Merchant’s House Museum Files Lawsuit to Block 8-Story Hotel Development

Posted on: August 7th, 2018 at 5:07 am by

In case you missed it…

The Merchant’s House Museum is not going down without a fight. The landmark building on East 4th Street – the first to be designated as such in 1965 – two weeks ago filed a lawsuit to block the eight-story hotel proposed on its western flank, according to the Wall Street Journal.

As previously reported, this hotel would replace the one-story brick warehouse at 27 East Fourth Street that is currently a stable for food cart vendors. (The garage was built in 1945-46 by Herman Kron.) Museum staff and local preservationists remain concerned about the impact this major construction will invariably have on structural integrity. The Merchant’s House dates back to 1832 (home of the Tredwell family) and is considered New York City’s only 19th century family home that is preserved intact. Engineering and architectural experts have reportedly warned that the fragile site could potentially suffer irreversible damage if the hotel moves forward.

The legal filing names the Department of City Planning and developer Kalodop II Park as defendants, and alleges that DCP “violated state and city environmental quality laws by concluding that the construction of the hotel wouldn’t hurt the museum.” The lawsuit goes further, and alleges that Kalodop II Park, which owns the one-story garage next door, submitted false information to DCP in its environmental analysis about the effects of construction on the nearly 200-year-old structure.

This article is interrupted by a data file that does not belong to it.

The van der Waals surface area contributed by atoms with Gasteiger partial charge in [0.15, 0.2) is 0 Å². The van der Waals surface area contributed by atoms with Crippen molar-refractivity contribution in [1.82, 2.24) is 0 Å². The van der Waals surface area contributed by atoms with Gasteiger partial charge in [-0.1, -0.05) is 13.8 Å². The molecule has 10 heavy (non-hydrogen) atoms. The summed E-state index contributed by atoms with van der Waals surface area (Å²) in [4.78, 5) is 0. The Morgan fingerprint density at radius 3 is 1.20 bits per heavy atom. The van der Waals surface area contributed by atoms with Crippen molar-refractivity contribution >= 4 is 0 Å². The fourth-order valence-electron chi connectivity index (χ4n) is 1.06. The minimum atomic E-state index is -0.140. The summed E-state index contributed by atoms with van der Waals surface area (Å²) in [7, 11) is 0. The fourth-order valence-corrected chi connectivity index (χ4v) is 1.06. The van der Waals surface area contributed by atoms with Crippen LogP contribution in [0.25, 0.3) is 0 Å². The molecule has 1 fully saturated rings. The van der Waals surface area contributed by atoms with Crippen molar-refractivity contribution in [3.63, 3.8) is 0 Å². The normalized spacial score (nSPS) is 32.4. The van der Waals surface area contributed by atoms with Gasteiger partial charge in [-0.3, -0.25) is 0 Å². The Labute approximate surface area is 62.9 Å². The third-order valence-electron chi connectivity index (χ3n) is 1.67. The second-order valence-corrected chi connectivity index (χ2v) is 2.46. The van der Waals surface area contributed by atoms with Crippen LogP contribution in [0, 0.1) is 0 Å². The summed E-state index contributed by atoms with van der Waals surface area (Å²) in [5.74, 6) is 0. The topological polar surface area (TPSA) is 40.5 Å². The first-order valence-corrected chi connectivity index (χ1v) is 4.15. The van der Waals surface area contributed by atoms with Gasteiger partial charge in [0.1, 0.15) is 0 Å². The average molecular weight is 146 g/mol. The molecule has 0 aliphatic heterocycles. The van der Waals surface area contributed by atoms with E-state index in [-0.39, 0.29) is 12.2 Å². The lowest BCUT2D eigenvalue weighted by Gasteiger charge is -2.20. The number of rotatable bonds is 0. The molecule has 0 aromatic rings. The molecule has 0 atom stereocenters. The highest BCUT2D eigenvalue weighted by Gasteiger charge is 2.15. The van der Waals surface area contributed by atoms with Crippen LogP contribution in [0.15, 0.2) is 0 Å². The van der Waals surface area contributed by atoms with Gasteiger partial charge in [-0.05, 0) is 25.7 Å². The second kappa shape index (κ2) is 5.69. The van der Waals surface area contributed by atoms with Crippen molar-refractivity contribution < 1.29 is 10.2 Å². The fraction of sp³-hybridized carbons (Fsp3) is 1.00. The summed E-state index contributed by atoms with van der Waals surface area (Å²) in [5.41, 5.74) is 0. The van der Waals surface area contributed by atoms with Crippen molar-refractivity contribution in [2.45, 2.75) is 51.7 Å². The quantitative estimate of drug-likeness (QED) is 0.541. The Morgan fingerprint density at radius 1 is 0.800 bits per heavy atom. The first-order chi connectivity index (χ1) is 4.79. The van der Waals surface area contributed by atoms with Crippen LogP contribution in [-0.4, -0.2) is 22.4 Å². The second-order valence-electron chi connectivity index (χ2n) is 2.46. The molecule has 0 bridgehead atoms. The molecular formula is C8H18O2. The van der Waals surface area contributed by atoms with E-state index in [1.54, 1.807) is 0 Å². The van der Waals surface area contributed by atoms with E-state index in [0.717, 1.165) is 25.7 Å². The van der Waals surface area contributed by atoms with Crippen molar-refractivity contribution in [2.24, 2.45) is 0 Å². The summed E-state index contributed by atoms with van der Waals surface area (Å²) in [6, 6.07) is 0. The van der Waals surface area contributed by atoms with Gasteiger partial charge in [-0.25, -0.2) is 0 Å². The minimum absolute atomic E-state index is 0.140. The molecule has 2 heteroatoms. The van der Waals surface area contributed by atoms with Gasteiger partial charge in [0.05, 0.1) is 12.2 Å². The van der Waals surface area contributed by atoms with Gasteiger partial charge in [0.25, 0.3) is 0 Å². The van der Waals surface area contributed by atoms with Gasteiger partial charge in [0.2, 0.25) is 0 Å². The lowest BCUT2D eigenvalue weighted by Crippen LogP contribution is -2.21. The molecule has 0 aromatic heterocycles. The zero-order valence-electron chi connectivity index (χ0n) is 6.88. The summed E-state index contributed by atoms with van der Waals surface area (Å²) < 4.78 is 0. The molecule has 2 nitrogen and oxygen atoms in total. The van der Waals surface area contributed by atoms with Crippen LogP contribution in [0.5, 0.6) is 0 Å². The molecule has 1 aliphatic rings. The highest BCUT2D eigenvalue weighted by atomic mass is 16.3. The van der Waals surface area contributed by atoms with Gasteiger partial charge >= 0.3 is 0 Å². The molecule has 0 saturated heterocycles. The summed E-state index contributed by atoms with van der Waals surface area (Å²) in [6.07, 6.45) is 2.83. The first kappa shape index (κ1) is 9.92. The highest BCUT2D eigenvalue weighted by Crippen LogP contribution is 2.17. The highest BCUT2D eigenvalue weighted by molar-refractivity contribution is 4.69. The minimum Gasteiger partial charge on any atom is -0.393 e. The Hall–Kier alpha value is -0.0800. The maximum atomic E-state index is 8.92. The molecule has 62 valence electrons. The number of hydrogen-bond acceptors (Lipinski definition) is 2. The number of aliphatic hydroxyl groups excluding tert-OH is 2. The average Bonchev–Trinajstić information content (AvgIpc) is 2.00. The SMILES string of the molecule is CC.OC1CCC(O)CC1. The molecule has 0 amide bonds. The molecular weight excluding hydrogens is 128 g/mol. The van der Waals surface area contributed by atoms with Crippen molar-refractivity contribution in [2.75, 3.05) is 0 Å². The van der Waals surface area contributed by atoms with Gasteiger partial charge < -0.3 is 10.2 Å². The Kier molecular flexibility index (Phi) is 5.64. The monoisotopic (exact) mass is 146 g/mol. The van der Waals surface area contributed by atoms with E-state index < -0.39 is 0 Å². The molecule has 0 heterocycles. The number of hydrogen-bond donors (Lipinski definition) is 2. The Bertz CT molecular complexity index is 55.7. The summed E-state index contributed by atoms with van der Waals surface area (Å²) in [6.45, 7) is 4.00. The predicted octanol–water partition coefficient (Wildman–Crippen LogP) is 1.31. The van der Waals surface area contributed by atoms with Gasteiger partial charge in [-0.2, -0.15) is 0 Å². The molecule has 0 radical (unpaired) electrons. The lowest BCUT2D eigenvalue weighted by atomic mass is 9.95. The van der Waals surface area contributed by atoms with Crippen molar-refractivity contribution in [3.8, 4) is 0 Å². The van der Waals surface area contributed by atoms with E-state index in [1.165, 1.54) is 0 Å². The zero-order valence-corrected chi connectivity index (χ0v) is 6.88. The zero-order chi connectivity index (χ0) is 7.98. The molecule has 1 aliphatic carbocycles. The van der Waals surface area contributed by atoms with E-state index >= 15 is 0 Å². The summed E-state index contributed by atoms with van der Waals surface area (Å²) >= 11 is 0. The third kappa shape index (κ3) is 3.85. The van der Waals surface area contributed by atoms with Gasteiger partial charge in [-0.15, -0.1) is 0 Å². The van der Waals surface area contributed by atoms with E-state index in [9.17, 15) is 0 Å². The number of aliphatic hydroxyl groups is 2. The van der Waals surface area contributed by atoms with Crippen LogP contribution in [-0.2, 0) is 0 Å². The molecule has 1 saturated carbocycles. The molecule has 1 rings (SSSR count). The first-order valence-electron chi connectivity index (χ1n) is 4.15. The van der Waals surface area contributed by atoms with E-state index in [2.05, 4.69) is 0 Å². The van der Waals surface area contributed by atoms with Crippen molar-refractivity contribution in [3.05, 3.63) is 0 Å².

Photo: NYPL

Even though the Landmarks Preservation Commission approved the hotel plans in 2015, the development must still circulate through the public review process, and ultimately requires approval from the City Planning Commission, City Council, and the mayor before any construction can begin.

“Given that the house is 186 years old, it’s fair to say that it’s extremely fragile,” Margaret Halsey Gardiner, executive director of the Merchant’s House Museum, told the paper. “It’s not going to be able to survive construction next door, I guarantee you.”

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